How to Own Performance Illness



Outline: I struggle with employees and leaders that don’t take performance metrics and behaviors seriously. Identifying, owning and strategically planning for improvement is crucial to prevent performance illness. Once behaviors start slipping within a business it can be very difficult to shift movement back to where it needs to be. Below I have provided some advice on owning your performance metrics and behaviors.

  1. Spending small and consistent amounts of time on identifying current and potential issues will prevent colossal damage to performance in the near future.
  2. Just as you think that something is “fixed”, it will be become your lowest metric quickly.
  3. Speak about important goals daily. It can be less frequent as performance is steady, but don’t ever stop drawing awareness to specific goals.
  4. Be consistent with your team members; make sure that you and each person on your team are contributing to performance fairly.
  5. “What is managed must be measured”- make sure that you have a scoreboard in the backroom outlining performance standards and metrics.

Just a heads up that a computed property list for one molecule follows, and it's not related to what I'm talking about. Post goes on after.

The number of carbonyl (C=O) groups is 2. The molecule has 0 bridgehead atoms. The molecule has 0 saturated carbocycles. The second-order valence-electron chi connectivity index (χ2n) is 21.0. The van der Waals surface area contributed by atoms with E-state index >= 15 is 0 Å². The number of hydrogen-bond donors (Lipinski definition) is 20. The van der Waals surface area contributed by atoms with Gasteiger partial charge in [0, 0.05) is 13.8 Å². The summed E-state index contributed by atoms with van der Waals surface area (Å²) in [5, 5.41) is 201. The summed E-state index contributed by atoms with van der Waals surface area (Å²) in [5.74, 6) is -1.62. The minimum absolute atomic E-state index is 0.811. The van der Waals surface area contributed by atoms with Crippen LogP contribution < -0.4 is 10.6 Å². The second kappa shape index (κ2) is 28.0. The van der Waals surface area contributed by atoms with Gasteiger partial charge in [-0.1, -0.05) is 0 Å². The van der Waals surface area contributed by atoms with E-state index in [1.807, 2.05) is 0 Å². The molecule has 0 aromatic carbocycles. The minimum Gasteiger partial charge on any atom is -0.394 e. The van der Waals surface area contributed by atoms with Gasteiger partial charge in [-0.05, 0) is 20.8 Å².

6. When things start to slip, have immediate conversations with employees; do not wait for things to progressively get worse.
  7. When you achieve small wins, make them enormous celebrations to reinforce positive behaviors.
  8. Support your company by explaining the reasons behind metrics. Employees who find value in their performance are more likely to be top-performers.
  9. When soft conversations and discoveries don’t increase performance, it’s time to move towards corrective disciple/action.
  10. Find a leader in each performance metric, study what they do best, and make sure you teach this to the rest of the team.

Healthy performance is incredibly important for a business to achieve success. How many metrics does your team have? How many obstacles and barriers prevent you from focusing on each of these metrics? There will always be something that makes performance difficult, but identifying these barriers early and often can have a positive impact on your team’s performance and morale.

It’s important to collaborate with group members openly around performance. When it comes time to having more difficult 1:1 conversations, those need to happen as well. Support your team members by allowing them to teach others, suggest ways for improvement, and even challenge you as a leader to lead by example.

I hope this helps you and your employees rally as a team to support your organization’s efforts. Remember to “manage what is measured”, speak openly about group performance, and develop daily!

-Michael Dooley




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